This was when the New Deal started to unravel. Ronald Reagan finished the job when he cut the top tax rate to 28 per cent. These cuts fractured the middle class. Because of the draconian income  tax cuts, Reagan had to subsequently raise taxes 11 or 12 times.

Women also had to leave home and take jobs to make ends meet. Another wave of feminism began in the workplace. Schools and the public infrastructure started a long decline due to cuts in federal spending while defense spending increased.

So the best of times that started about 1946 and continued until about 1980. The US had a strong middle class, strong unions, an improved infrastructure and good public school system.

The big events that probably brought down the Democratic party were the Civil Rights Acts of the mid-sixties and the Vietnam War.

Southern Democrats called Dixiecrats left the Democratic party. Many retired and other became Republicans during the next 10 years These Dixiecrats had more to do with the rise of the GOP in the South than anything the Republicans did politically, contrary to the musings of Newt Gingrich. 

LBJ thought it would take the Democratic Party 10 years to recover, but it was closer to three decades.

The economic situation the South is still Topsy Turvy after 150 years  As the Daily Kos has written, the South has become one big poverty belt.

Slavery continued to exist in the US on plantations until the 1950s. The southern elite played poor working class whites against blacks, suggesting that the poor white's economic conditions were caused by black welfare programs rather than by the unequal income distribution in the southland.

Unions were kept out of the south and right to work laws were passed to repress workers. Essentially, slavery never really ended in the land of low wages, the south.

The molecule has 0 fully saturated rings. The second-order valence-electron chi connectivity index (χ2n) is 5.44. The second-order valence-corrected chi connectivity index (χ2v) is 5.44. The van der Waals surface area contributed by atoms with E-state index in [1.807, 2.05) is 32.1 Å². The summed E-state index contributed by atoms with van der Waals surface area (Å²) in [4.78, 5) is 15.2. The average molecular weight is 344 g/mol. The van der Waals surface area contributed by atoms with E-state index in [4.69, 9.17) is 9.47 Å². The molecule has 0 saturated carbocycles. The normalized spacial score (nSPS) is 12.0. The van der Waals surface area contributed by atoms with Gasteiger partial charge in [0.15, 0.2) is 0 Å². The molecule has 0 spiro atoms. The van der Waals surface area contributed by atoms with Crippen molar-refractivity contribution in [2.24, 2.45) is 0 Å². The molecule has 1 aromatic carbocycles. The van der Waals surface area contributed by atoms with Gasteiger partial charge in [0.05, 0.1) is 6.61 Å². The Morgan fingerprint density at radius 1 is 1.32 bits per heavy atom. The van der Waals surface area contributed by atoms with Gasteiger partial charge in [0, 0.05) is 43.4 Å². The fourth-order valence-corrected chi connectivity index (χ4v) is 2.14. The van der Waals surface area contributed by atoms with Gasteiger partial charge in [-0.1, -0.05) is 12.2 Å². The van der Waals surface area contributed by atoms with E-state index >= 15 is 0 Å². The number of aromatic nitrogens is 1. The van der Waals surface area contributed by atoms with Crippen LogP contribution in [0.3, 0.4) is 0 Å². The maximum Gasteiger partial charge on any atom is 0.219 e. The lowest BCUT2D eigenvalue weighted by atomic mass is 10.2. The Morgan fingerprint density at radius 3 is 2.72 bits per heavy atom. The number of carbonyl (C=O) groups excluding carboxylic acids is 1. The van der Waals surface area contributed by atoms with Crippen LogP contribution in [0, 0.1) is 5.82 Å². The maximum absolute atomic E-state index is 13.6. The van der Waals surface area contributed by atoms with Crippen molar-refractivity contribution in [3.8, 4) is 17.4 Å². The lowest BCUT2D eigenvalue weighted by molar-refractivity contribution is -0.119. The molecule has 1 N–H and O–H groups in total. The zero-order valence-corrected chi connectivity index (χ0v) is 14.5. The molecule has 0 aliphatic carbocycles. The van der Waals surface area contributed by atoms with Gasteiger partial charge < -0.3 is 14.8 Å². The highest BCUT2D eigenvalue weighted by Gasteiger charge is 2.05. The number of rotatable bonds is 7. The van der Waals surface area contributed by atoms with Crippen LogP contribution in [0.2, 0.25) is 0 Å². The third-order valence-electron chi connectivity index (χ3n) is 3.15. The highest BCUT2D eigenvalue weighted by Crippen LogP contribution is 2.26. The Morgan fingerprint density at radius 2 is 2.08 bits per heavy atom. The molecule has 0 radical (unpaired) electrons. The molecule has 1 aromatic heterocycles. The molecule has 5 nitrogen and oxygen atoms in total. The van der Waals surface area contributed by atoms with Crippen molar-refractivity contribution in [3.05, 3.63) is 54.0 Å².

The old plantation owners were the basis of new white elite. Poor whites still operated the slave patrols for their corporate owners . Blacks became the bogeymen in this region, the cause of all that ailed the south. Jim Crow laws were passed to suppress black votes.

The conservatives have maintained control of the south since before the Civil War. It's the conservative politics that are largely to blame for the southern poverty today.

Rightardia has seen countless surveys in which the southern and red states lag behind the blue states. Education attainment, teen pregnancy, VD rates, food stamp use, and income levels all lag behind other regions of the country.

It if wasn't for food stamps.other welfare programs and  military payrolls in the red states, the region would even be more depressed.

Democrats know that the most of the red states are recipient states who receive more in federal funds form the government than they pay in taxes. 

Have things really changed in the south from the Ante Bellum era?

It seems there is still the same three tiers of owners, white indentured workers and marginalized black men and women.